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IN RE: the GUARDIANSHIP OF A.J.A. and L.M.A., Minor Children J.C., Appellant (Intervenor below), v. J.B. and S.B., Appellees (Petitioners below).
On Petition to Transfer from the Indiana Court of Appeals, No. 48A02–1204–GU–326.
The Grandparent Visitation Statute is very specific as to under what circumstances a trial court may order grandparent visitation. It does not provide a means by which the paternal grandmother may seek visitation when her son has murdered the mother of her two grandchildren. The order granting grandparent visitation was void, and the trial court correctly vacated its original order which mistakenly granted such visitation.
Facts and Procedural History
On April 23, 2008, M.A. murdered1 his wife, C.A., in the presence of their two small children, five-year-old A.J.A. and one-year-old L.M.A. M.A.'s brother, J.B. and his significant other, SB. (the Guardians) took immediate custody of the children and thereafter filed a petition for guardianship over the persons and estate of A.J.A. and L.M.A. On July 3, 2008, the guardianship petition was granted. One week later, the paternal grandmother, J.C. (Grandmother) filed a petition to intervene in the guardianship for purposes of seeking grandparent visitation. The parties entered into an agreement whereby Grandmother would have visitation with the children each Sunday for one hour, supervised by chaperones over a six-week period. The parties agreed to review the matter at the end of the six-week period. During one of the trial visits, Grandmother took the children to the jail to visit M.A., violating the temporary visitation order. The Guardians also discovered Grandmother was violating the criminal court's no contact order prohibiting M.A. from communicating with the oldest child.
Following Grandmother's violation of the visitation order, the Guardians argued that Grandmother lacked standing to petition for visitation under the Grandparent Visitation Act. On February 4, 2009, the trial court determined that Grandmother did have standing and granted supervised visitation pending the next hearing. Thereafter, the Guardians filed a motion to correct error and relief from judgment. On July 6, 2009, the trial court issued an Amended Order Approving Petition for Grandparent Visitation.
The trial court's Amended Order of July 6, 2009 granted limited visitation for Grandmother. Ultimately the parties ended up back in court on the Guardians' request to terminate Grandmother's grandparent visitation and related motions. Hearings were held on January 19, 2012 and then again on March 7, 2012. On March 26, 2012, the trial court issued its findings of fact and conclusions thereon that declared the 2009 grandparent visitation order void and vacated the same for want of subject matter jurisdiction, finding that Grandmother lacked standing because the parents' marriage had not been dissolved by an Indiana court. The trial court held, “[s]ince [Grandmother], as a parent of someone other than the deceased parent, has no entitlement to visitation under the statute, it necessarily follows [that] the court had no authority to grant such visitation[,] and the order is void at law. The order being void, Guardians may raise the issue at any time[,] and the issue is not waived.”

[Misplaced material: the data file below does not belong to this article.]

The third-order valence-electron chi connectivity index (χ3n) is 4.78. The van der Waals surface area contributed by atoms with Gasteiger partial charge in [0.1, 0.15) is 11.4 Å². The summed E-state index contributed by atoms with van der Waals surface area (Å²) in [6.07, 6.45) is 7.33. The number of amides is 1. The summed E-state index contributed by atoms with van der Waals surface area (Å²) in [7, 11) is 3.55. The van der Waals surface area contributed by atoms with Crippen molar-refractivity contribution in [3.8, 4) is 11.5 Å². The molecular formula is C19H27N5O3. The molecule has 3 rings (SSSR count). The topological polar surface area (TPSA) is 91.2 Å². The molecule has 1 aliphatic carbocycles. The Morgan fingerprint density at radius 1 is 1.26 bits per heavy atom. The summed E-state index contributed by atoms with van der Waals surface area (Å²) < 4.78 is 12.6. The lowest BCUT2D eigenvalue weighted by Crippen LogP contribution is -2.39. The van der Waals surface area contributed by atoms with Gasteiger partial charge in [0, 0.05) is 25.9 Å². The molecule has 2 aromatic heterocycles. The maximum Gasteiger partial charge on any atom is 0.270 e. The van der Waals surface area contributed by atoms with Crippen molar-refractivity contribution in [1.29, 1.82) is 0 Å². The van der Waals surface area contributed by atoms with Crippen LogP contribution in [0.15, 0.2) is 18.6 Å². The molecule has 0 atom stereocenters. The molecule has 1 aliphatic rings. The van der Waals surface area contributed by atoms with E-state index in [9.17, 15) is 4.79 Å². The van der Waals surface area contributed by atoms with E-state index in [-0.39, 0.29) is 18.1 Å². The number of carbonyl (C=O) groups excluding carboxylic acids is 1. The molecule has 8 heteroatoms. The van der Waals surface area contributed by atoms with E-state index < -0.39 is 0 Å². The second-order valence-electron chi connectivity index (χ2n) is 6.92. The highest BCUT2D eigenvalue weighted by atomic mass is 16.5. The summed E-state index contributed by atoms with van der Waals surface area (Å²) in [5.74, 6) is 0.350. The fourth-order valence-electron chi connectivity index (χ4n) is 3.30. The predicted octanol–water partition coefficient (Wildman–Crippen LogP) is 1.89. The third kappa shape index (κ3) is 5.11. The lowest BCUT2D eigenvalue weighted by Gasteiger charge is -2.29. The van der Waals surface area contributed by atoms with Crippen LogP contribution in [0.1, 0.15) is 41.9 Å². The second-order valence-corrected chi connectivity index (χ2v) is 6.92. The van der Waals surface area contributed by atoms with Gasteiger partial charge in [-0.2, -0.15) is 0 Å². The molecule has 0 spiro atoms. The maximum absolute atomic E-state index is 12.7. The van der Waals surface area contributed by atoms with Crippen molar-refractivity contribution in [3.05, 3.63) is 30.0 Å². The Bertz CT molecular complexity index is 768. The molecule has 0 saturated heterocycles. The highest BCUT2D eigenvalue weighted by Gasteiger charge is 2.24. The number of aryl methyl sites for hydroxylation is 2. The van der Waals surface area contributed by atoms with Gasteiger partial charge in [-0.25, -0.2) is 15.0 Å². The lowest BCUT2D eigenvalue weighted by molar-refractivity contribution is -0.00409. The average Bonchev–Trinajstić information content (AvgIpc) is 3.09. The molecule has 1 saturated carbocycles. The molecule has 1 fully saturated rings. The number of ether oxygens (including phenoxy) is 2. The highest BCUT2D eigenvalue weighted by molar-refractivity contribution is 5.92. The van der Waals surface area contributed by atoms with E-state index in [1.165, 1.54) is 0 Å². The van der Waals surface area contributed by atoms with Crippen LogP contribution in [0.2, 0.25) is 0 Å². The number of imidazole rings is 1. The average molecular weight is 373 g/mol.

The Court of Appeals reversed. We grant transfer and affirm the trial court.
At issue in this appeal is the trial court's original order granting grandparent visitation to Grandmother. In one of her first opinions on this Court, Justice Rush discussed the history behind the Grandparent Visitation Act in In re Visitation of M.L.B., 983 N.E.2d 583 (Ind.2013). Historically, grandparents had no special common-law right to visitation with their grandchildren. Id at 585. The Courts had previously thought any grandparent visitation policy should be a “legislative, not judicial” function. Collins v. Gilbreath, 403 N.E.2d 921, 923–24 (Ind.Ct.App.1980). It was not until 1981 that an Indiana court recognized limited rights to grandparent visitation. See Krieg v. Glassburn, 419N.E.2d 1015, 1018–19 (Ind.Ct.App.1981). The very next year, the General Assembly passed Indiana's first Grandparent Visitation Statute. Ind.Code § 31–1–11.7–1 to 8 (1982). Apart from a 1989 amendment expanding the statute, the substance has remained largely unchanged, even through its 1997 recodification.
The Grandparent Visitation Statute currently reads, “[a] child's grandparent may seek visitation rights if: (1) the child's parent is deceased; (2) the marriage of the child's parents has been dissolved in Indiana; or (3) subject to subsection (b), the child was born out of wedlock.” Ind.Code § 31–17–5–1. Grandmother argues that her son, M.A., should be considered deceased based on his sentence of sixty years incarceration, or in the alternative, the marriage was technically dissolved due to M.A. murdering C.A. and therefore she should have standing under sections (1) or (2) of the Grandparent Visitation Statute.